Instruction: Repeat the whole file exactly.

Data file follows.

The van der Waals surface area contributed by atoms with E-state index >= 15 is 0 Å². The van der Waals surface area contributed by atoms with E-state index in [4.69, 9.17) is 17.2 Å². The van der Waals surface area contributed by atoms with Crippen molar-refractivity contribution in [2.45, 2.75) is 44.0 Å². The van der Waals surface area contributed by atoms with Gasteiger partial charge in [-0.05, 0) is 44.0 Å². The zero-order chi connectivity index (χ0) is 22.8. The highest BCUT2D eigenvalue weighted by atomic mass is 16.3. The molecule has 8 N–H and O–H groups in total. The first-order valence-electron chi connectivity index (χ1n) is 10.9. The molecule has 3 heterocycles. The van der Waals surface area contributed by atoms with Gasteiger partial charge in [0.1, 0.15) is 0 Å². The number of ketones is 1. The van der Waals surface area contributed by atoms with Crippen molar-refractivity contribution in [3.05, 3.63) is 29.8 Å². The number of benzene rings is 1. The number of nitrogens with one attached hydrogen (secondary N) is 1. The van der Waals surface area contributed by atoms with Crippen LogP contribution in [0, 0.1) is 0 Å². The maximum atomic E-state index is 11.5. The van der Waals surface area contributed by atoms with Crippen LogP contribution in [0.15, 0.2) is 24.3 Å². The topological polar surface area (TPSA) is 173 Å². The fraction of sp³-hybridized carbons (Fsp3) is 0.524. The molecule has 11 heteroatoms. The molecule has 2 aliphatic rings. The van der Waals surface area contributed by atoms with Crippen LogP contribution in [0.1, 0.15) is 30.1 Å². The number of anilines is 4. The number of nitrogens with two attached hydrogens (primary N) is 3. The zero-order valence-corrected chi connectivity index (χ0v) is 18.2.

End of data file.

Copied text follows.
The van der Waals surface area contributed by atoms with E-state index >= 15 is 0 Å². The van der Waals surface area contributed by atoms with E-state index in [4.69, 9.17) is 17.2 Å². The van der Waals surface area contributed by atoms with Crippen molar-refractivity contribution in [2.45, 2.75) is 44.0 Å². The van der Waals surface area contributed by atoms with Gasteiger partial charge in [-0.05, 0) is 44.0 Å². The zero-order chi connectivity index (χ0) is 22.8. The highest BCUT2D eigenvalue weighted by atomic mass is 16.3. The molecule has 8 N–H and O–H groups in total. The first-order valence-electron chi connectivity index (χ1n) is 10.9. The molecule has 3 heterocycles. The van der Waals surface area contributed by atoms with Gasteiger partial charge in [0.1, 0.15) is 0 Å². The number of ketones is 1. The van der Waals surface area contributed by atoms with Crippen molar-refractivity contribution in [3.05, 3.63) is 29.8 Å². The number of benzene rings is 1. The number of nitrogens with one attached hydrogen (secondary N) is 1. The van der Waals surface area contributed by atoms with Crippen LogP contribution in [0, 0.1) is 0 Å². The maximum atomic E-state index is 11.5. The van der Waals surface area contributed by atoms with Crippen LogP contribution in [0.15, 0.2) is 24.3 Å². The topological polar surface area (TPSA) is 173 Å². The fraction of sp³-hybridized carbons (Fsp3) is 0.524. The molecule has 11 heteroatoms. The molecule has 2 aliphatic rings. The van der Waals surface area contributed by atoms with Crippen LogP contribution in [0.1, 0.15) is 30.1 Å². The number of anilines is 4. The number of nitrogens with two attached hydrogens (primary N) is 3. The zero-order valence-corrected chi connectivity index (χ0v) is 18.2.